Thanks to the coordination efforts of BCOM Associate Professor of Pathology Richard Selinfreund, Ph.D., and Chief of Staff and Assistant Dean for Multicultural Inclusion Justin McHorse, and the financial backing of an anonymous donor, renowned Native American pottery artist Josephine Seymour is creating a custom olla pot for the Burrell College of Osteopathic Medicine.
The medical school’s main campus building is already home to an extensive collection of Native American and Southwestern art. Dr. Selinfreund envisioned adding to this collection with pieces that specifically reflect the mission and values of the school, including a commitment to improving health care for the multitude of cultures living in the Southwest region. He approached McHorse who then brought Seymour in to the project. “When I was the director of the American Indian Program at NMSU, we invited Josie to campus to meet with the students and view a documentary film she is featured in titled Grab,” McHorse said. “I knew she was the right person to approach with Dr. Selinfreund’s idea.”
Seymour is a member of Laguna Pueblo, which is located west of Albuquerque and east of Grants, New Mexico. She has been a potter for almost 20 years, but said she still considers herself a beginner. In 2011, she gained widespread recognition for Grab, which was shown at the Sundance Film Festival. She has also been featured in National Geographic’s All Roads Film Project and was a featured artist at the National Museum of the American Indian’s “Meet the Artist” program in New York City. She and her husband, Augie, have two daughters and two sons.
“My mother-in-law, a member of Acoma Sky City Pueblo, taught me to make pottery so I could teach my daughter. The pottery is very symbolic and still used today in religious ceremonies,” Seymour said. “She taught me how to be respectful and to humble myself throughout the whole process from collecting the clay to forming the pot to painting.”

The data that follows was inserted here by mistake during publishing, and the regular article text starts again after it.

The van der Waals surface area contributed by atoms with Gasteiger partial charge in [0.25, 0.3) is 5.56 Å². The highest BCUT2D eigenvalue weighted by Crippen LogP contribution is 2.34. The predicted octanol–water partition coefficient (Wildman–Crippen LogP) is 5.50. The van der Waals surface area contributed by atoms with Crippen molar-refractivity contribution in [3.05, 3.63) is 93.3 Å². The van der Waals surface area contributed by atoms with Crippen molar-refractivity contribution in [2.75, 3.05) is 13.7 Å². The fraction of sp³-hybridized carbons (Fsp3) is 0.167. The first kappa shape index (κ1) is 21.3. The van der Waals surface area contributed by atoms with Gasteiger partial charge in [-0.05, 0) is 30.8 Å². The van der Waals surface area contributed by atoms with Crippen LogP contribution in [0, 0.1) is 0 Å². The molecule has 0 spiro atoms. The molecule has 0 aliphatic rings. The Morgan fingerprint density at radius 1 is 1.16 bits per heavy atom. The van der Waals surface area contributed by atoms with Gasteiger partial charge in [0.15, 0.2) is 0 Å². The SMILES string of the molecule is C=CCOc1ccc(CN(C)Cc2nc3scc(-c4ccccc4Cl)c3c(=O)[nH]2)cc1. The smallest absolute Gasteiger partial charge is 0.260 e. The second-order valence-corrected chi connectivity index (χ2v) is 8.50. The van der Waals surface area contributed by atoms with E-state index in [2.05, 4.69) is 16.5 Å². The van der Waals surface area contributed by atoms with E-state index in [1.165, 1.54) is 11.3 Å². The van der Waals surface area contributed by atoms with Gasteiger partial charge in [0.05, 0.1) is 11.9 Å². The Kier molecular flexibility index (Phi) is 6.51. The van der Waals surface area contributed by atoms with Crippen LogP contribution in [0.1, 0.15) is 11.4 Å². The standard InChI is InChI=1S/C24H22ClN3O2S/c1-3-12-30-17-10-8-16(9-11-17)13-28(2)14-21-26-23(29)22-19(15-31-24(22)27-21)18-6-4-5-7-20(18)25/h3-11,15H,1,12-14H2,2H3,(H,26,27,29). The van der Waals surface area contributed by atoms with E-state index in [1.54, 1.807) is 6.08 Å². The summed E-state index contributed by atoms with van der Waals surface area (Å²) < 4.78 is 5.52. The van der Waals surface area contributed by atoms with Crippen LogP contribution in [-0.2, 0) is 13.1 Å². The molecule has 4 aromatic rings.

Seymour and her family collect clay for her pieces from the desert mesas surrounding Laguna Pueblo. She then creates and paints the pottery in her home workshop, firing many pieces the traditional way in a pit in her backyard. She says that each step of her creation process is done in prayer and with positive thoughts. “My mother-in-law would tell me that if a pot wasn’t working for me that I should walk away and let it rest. It’s important to have a happy feeling in your heart and good thoughts in your mind when you work. We also give thanks to the Mother Earth and pray for the people the pot is being created for,” she explained.
Everything from the shape of the pot to the images depicted have symbolism and meaning. In January, Seymour made the trip to Las Cruces to visit the BCOM campus and get input from students, faculty, and staff on what they would like to see represented in the pot. Based on their input, she is including symbols of diversity, unity, and inclusiveness in the pot, as well as elements that represent the Organ Mountains and the state of New Mexico. Seymour said she selected an olla pot specifically because they are traditionally used for making medicines.
Seymour is currently at work on the BCOM pottery piece, which will be revealed in May 2017.